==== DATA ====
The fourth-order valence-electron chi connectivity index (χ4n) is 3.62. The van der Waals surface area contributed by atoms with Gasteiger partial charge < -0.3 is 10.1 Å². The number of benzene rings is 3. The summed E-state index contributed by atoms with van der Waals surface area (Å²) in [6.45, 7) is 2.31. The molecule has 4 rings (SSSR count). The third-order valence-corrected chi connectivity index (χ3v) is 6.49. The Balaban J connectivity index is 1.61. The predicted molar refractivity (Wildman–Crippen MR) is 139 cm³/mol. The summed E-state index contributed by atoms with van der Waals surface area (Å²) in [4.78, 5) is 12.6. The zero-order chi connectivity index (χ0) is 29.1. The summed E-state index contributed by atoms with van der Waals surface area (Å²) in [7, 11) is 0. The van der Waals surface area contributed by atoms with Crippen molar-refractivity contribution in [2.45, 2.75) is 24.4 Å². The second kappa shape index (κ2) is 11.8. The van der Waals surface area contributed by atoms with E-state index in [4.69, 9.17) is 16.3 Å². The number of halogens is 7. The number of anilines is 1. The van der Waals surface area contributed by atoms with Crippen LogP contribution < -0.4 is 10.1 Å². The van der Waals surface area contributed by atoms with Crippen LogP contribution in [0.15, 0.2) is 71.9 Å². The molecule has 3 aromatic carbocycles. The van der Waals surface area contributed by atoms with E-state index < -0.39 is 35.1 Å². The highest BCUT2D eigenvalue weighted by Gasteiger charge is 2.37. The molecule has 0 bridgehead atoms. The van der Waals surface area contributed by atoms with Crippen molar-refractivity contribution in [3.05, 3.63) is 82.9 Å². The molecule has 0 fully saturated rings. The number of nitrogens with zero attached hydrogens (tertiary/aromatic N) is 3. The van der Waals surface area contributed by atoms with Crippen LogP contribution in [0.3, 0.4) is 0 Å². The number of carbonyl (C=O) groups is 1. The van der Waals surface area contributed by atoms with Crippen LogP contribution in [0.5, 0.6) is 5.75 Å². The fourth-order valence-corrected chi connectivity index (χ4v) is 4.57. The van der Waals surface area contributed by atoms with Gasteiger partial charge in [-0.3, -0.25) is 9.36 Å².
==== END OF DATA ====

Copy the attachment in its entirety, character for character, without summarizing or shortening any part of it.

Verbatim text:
The fourth-order valence-electron chi connectivity index (χ4n) is 3.62. The van der Waals surface area contributed by atoms with Gasteiger partial charge < -0.3 is 10.1 Å². The number of benzene rings is 3. The summed E-state index contributed by atoms with van der Waals surface area (Å²) in [6.45, 7) is 2.31. The molecule has 4 rings (SSSR count). The third-order valence-corrected chi connectivity index (χ3v) is 6.49. The Balaban J connectivity index is 1.61. The predicted molar refractivity (Wildman–Crippen MR) is 139 cm³/mol. The summed E-state index contributed by atoms with van der Waals surface area (Å²) in [4.78, 5) is 12.6. The zero-order chi connectivity index (χ0) is 29.1. The summed E-state index contributed by atoms with van der Waals surface area (Å²) in [7, 11) is 0. The van der Waals surface area contributed by atoms with Crippen molar-refractivity contribution in [2.45, 2.75) is 24.4 Å². The second kappa shape index (κ2) is 11.8. The van der Waals surface area contributed by atoms with E-state index in [4.69, 9.17) is 16.3 Å². The number of halogens is 7. The number of anilines is 1. The van der Waals surface area contributed by atoms with Crippen LogP contribution < -0.4 is 10.1 Å². The van der Waals surface area contributed by atoms with Crippen LogP contribution in [0.15, 0.2) is 71.9 Å². The molecule has 3 aromatic carbocycles. The van der Waals surface area contributed by atoms with E-state index < -0.39 is 35.1 Å². The highest BCUT2D eigenvalue weighted by Gasteiger charge is 2.37. The molecule has 0 bridgehead atoms. The van der Waals surface area contributed by atoms with Crippen molar-refractivity contribution in [3.05, 3.63) is 82.9 Å². The molecule has 0 fully saturated rings. The number of nitrogens with zero attached hydrogens (tertiary/aromatic N) is 3. The van der Waals surface area contributed by atoms with Crippen LogP contribution in [0.3, 0.4) is 0 Å². The number of carbonyl (C=O) groups is 1. The van der Waals surface area contributed by atoms with Crippen LogP contribution in [0.5, 0.6) is 5.75 Å². The fourth-order valence-corrected chi connectivity index (χ4v) is 4.57. The van der Waals surface area contributed by atoms with Gasteiger partial charge in [-0.3, -0.25) is 9.36 Å².